Zoom will pay $85 million to settle a lawsuit claiming it violated users' privacy rights, according to a preliminary settlement filed on Saturday. The class action suit by several Zoom users alleges the company shared personal data with Facebook, Google and LinkedIn, and allowed hackers to disrupt meetings with pornography, inappropriate language or other disturbing content in a practice called "Zoombombing."
The settlement still requires approval by U.S. District Judge Lucy Koh in San Jose, Calif., but if she signs off, subscribers would receive 15% refunds on their core subscriptions, or $25, whichever amount is larger. Zoom users who did not pay for an account can submit a claim for $15. Zoom will also up its security, committing to alerting users about third-party app data sharing, and taking more measures to safeguard user data.
Zoom's customer base exploded over the course of the pandemic. Many groups and organizations turned to the communications platform as a part of work and lifestyle changes to accommodate coronavirus restrictions. Fitness classes, happy hours, court proceedings, and presidential campaigns all moved to Zoom. People celebrated weddings and grieved at memorial services.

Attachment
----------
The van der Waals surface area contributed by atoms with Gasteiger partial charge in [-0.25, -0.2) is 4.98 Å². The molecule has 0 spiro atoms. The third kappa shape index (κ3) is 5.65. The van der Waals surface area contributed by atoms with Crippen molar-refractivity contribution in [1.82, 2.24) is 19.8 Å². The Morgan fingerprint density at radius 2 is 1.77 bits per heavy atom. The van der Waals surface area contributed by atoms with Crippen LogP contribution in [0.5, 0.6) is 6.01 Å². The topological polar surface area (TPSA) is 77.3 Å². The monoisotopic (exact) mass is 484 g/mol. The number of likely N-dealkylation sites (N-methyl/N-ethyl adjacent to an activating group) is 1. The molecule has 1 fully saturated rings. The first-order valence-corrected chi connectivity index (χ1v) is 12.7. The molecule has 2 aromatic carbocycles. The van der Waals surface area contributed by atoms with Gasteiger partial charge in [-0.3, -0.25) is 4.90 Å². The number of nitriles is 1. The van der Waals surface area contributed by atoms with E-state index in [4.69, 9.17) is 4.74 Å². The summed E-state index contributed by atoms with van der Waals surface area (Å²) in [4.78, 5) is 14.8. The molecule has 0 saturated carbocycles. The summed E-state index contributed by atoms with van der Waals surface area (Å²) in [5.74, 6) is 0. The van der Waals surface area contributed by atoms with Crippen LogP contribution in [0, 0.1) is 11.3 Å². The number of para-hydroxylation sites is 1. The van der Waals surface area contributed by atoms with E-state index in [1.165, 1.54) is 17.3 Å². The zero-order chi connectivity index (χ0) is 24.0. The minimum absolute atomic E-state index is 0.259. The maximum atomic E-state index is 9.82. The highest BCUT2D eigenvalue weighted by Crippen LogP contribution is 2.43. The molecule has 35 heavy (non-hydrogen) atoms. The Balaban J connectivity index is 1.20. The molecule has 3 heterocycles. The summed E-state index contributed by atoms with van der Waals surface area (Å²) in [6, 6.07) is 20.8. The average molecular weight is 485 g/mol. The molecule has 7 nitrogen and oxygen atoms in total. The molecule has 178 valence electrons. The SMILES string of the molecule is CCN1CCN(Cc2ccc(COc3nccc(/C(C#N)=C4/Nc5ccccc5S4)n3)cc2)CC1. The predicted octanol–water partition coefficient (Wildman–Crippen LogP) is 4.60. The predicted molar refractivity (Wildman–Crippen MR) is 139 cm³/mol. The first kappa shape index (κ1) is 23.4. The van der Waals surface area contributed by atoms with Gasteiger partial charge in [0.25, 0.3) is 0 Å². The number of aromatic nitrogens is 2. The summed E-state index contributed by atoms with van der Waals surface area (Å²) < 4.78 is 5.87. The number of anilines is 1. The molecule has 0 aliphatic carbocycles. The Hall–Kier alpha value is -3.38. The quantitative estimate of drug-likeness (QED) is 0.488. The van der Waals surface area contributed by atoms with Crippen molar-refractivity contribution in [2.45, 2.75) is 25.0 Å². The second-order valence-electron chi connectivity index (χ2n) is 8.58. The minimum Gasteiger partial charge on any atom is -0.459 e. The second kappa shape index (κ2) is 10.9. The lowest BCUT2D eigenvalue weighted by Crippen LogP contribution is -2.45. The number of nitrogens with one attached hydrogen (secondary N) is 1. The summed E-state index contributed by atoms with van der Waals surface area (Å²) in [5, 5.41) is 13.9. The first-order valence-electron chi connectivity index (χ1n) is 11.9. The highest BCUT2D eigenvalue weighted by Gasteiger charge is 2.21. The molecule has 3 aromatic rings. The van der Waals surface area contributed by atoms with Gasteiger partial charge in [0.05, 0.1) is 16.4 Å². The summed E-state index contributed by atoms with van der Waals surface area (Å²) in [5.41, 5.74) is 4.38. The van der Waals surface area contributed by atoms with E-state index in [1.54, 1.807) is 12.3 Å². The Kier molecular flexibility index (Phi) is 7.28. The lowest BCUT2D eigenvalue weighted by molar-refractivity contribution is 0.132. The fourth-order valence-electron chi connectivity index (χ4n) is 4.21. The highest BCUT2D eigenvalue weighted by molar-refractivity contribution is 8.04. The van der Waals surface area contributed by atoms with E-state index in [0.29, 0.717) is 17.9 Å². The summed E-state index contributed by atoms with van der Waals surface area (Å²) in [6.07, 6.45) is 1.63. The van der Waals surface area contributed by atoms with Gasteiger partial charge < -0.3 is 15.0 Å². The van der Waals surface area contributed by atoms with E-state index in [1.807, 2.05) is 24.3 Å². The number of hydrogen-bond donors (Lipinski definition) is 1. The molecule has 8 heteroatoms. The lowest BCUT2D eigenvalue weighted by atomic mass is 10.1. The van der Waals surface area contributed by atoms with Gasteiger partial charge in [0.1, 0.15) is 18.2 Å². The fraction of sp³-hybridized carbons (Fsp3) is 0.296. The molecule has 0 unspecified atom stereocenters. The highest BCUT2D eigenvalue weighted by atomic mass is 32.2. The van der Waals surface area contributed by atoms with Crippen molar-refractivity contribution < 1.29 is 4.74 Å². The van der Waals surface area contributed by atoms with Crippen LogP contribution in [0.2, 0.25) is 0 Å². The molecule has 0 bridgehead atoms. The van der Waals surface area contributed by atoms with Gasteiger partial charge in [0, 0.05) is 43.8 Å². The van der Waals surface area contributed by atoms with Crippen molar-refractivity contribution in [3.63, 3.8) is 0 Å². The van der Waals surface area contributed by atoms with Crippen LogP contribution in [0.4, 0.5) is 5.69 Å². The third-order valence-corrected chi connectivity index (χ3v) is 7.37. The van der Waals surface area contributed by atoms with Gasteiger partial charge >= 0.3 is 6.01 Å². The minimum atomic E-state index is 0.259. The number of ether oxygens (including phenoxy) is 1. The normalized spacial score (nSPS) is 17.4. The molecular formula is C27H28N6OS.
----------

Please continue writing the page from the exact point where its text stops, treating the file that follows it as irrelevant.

But the enormous spike in users increased attention on the program's security and privacy flaws.
Zoom is denying wrongdoing in agreeing to settle. A company spokesperson told NPR: "The privacy and security of our users are top priorities for Zoom, and we take seriously the trust our users place in us. We are proud of the advancements we have made to our platform, and look forward to continuing to innovate with privacy and security at the forefront."
Another hearing in the case is set for October.